June 1, 2015 |
Throughout Philadelphia's sports history, soccer has popped up sporadically, an invading virus that the city's natural indifference to the game typically manages to resist. Sometimes, as now with the Union, the outbreak is more severe. But mostly, like the rest of America, we've been immune to the sport that so infects the world. So it was jarring last week when news of a soccer-related scandal was stripped across The Inquirer's front page, even if this story's appeal was amorality and not athletics.
September 30, 2011
Union goalkeeper Zac MacMath has taken the traditional path to soccer, unlike his father. The younger MacMath has been playing the game since he was 4, although for the longest time he was a field player and, apparently, an accomplished one at that. Compare that to his father, Gary, recruited off the basketball court in gym class at Frankford High by legendary soccer coach Walter Bahr because the program needed a keeper. So even though Gary has been a longtime resident of St. Petersburg, Fla., his soccer roots were in Philadelphia.
April 23, 2010 |
Joseph A. Brown Jr., 65, of Audubon, Camden County, founder of the Audubon Soccer Club, died of a heart attack Thursday, April 15, at his home. When Mr. Brown attended Frankfort High School in Philadelphia in the early 1960s, his gym and soccer coach was Walter Bahr, a former professional soccer player and U.S. Olympian. "Walter Bahr took him under his wing," said Mr. Brown's daughter, Jennifer. "And he just loved [soccer] from then on. " After graduating from high school in 1962, Mr. Brown was drafted into the Army and sent to work at the Tripler Army Medical Center in Honolulu, where he remained for two years.
April 11, 2010 |
When Philadelphia Union soccer CEO Nick Sakiewicz saw the crowds pouring into Lincoln Financial Field Saturday night, he had a thought: He should have built a bigger stadium in Chester. Because the 34,870 who cheered the return of pro soccer to Philadelphia are never going to fit into 18,500-seat PPL Park, nearing completion beside the Commodore Barry Bridge. "If we would have had more money," Sakiewicz joked. The Union's long-awaited first home game, against D.C. United, put plenty of fannies in the seats.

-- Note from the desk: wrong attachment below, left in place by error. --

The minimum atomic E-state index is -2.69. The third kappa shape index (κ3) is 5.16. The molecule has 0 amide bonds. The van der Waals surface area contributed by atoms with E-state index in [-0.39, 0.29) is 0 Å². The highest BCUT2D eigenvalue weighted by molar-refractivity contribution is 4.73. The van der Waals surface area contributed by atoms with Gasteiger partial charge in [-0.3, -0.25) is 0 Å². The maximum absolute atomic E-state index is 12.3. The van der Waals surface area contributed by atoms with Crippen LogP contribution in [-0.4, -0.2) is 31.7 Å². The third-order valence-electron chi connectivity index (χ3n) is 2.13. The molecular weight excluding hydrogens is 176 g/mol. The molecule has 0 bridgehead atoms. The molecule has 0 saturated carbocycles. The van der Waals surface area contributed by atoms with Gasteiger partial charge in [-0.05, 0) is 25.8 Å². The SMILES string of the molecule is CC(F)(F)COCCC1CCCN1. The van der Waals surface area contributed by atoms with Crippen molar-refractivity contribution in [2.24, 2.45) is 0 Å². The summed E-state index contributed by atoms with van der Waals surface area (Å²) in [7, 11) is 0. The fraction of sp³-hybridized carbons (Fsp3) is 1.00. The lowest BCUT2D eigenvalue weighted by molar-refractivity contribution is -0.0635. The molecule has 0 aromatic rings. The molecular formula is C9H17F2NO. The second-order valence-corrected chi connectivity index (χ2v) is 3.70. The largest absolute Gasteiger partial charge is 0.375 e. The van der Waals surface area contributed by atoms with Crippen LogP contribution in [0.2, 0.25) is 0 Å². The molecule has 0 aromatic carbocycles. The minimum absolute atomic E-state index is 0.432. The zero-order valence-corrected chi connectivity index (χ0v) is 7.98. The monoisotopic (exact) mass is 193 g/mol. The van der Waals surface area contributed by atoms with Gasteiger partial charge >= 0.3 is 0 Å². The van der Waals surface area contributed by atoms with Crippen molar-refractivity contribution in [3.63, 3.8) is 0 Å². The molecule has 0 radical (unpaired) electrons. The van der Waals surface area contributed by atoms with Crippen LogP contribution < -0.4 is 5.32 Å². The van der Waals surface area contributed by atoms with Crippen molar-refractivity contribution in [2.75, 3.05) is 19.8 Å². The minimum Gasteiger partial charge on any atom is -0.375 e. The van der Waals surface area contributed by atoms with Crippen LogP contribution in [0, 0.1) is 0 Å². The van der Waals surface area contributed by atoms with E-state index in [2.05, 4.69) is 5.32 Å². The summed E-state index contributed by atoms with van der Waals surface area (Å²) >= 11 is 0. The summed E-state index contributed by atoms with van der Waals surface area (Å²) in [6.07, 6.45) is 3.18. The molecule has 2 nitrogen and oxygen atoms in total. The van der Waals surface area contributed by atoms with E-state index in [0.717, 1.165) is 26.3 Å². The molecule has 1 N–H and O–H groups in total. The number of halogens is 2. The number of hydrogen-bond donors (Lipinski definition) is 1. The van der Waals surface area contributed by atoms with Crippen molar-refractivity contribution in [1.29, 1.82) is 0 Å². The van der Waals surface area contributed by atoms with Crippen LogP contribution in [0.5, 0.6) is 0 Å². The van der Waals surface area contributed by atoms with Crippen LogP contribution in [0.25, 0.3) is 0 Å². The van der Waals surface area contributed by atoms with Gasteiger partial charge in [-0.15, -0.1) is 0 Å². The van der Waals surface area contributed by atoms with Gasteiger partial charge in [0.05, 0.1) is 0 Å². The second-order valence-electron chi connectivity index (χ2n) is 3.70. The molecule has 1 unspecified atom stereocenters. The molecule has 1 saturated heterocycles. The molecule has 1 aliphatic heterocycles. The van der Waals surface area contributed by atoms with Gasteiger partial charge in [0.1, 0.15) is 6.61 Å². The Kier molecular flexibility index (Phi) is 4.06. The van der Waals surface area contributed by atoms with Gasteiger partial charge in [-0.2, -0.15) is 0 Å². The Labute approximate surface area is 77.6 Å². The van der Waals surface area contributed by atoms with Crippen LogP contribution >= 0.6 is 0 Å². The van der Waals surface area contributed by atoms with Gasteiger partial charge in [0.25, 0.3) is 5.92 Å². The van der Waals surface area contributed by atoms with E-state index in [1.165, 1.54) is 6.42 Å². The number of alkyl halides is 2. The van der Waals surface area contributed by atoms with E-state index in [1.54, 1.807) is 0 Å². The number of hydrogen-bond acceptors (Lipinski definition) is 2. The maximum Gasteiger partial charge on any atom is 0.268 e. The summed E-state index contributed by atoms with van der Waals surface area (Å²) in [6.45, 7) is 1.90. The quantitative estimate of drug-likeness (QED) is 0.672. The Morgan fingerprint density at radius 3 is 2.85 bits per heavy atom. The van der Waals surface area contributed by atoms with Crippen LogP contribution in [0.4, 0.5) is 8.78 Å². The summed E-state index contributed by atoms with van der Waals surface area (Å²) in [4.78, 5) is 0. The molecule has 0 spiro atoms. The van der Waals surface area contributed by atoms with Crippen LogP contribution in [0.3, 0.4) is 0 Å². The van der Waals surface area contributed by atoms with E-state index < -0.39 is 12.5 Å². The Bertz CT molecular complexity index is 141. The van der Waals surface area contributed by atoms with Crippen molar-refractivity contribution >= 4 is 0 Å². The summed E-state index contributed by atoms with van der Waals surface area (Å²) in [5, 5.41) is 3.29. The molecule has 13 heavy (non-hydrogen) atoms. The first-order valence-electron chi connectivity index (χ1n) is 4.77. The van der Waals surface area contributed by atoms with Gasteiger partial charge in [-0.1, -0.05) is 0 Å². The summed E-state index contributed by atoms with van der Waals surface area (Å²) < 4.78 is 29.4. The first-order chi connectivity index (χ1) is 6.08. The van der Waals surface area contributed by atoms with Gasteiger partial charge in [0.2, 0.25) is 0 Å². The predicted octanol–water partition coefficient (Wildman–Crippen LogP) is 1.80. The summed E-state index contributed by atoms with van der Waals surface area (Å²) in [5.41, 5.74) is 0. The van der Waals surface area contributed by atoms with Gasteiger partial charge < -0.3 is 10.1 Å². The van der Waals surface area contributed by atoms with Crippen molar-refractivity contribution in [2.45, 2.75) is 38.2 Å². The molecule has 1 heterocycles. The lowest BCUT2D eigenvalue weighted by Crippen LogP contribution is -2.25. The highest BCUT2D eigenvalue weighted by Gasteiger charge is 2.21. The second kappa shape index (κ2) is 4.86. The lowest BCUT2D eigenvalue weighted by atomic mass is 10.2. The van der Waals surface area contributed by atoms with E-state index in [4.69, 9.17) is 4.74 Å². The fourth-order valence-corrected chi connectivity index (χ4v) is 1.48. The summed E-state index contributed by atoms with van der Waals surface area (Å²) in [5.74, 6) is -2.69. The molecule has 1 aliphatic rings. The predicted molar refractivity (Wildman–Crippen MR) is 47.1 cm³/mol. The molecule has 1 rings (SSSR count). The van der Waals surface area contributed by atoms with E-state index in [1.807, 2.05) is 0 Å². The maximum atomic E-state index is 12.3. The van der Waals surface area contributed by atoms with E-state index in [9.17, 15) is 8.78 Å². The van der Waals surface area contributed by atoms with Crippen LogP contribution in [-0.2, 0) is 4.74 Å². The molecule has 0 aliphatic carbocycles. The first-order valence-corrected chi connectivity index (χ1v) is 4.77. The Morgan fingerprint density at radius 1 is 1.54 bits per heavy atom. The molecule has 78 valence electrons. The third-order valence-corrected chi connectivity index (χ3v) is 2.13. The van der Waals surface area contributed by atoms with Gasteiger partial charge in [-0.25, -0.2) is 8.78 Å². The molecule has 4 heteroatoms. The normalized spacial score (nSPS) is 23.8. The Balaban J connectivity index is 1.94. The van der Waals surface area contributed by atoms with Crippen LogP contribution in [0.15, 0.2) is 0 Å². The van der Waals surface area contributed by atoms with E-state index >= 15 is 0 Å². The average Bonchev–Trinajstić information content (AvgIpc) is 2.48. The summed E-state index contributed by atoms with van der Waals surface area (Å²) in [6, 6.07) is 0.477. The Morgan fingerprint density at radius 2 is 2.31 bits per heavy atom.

April 9, 2010 |
Union midfielder Fred has been asked a lot this week about playing his former team, D.C. United, in Saturday's 6 p.m. inaugural home game at Lincoln Financial Field. Fred has insisted that there won't be much sentimentality. He's simply happy to be back on the field. "I don't feel it is any different because for me, it's still soccer," he said. In his final game for United last season, Fred received a red card and thus had to sit out one game. That means he missed the first game in Union history, a 2-0 loss away to Seattle Sounders FC on March 25. The Union can surely use Fred's creativity in the midfield as the offense is searching for answers.
April 9, 2010 |
On Saturday, Philadelphia sports fans will see something they haven't seen for 30 years: a pro soccer game, played here by a hometown, major-league team. The Philadelphia Union will take the field at 6 p.m. for their inaugural home game, returning soccer to the city for the first time since 1980, when the Fury limped out of town to Montreal. "The long gap has seen a whole generation of Americans grow up on the sport," said Union chief executive officer Nick Sakiewicz, who in 1980 was a 19-year-old Olympic soccer hopeful.
January 25, 2010 |
It's been 60 years since Philadelphia native Walter Bahr secured his place in American soccer lore. Yet he still recalls in vivid detail the United States' famous 1-0 victory over England at the 1950 World Cup in Belo Horizonte, Brazil. Expect Bahr to be telling his story a lot this summer. When the United States and England face off in their 2010 World Cup opener June 12, it will be their first meeting in an international competition since Bahr's team pulled off what is still regarded as one of the great upsets in soccer history.
December 5, 2009 |
When the United States and England open their World Cup play in South Africa against each other next summer, it will - finally - be the rematch of the greatest upset in World Cup history, which took place in Brazil 60 years before. Then, in 1950, a team of rag-tag U.S. amateurs, led by Philadelphia soccer legend Walter Bahr, upset the mighty English, 1-0, in Belo Horizante. Bahr assisted on the goal, which was scored by Joe Gaetjens, a native of Haiti who was on the American team because of his friendship with some of the other players.
February 29, 2008 |
People used to joke that in the United States, soccer was the sport of the future - and always would be. When Major League Soccer arose and began a decade-long flirtation with Philadelphia, the joke took on a local dimension: Philadelphia was the once-and-forever expansion team. Yesterday, the future finally arrived. MLS commissioner Don Garber made it official during a raucous news conference in Chester, where the new team will play, his words setting off a prolonged ovation from several hundred fans and supporters at a waterfront office complex.
February 28, 2008 |
After nearly 60 years, Walter Bahr can still see the play unfold, the movement and timing of his pass that set up the most historic goal in American soccer: The game-winner in the U.S. team's 1-0 upset of heavily favored England in the 1950 World Cup. "Nothing fancy," Bahr said yesterday, recalling his storied cross to a teammate, from his home in Boalsburg, Pa. Bahr, nearly 81, plans to be among hundreds who will gather today to...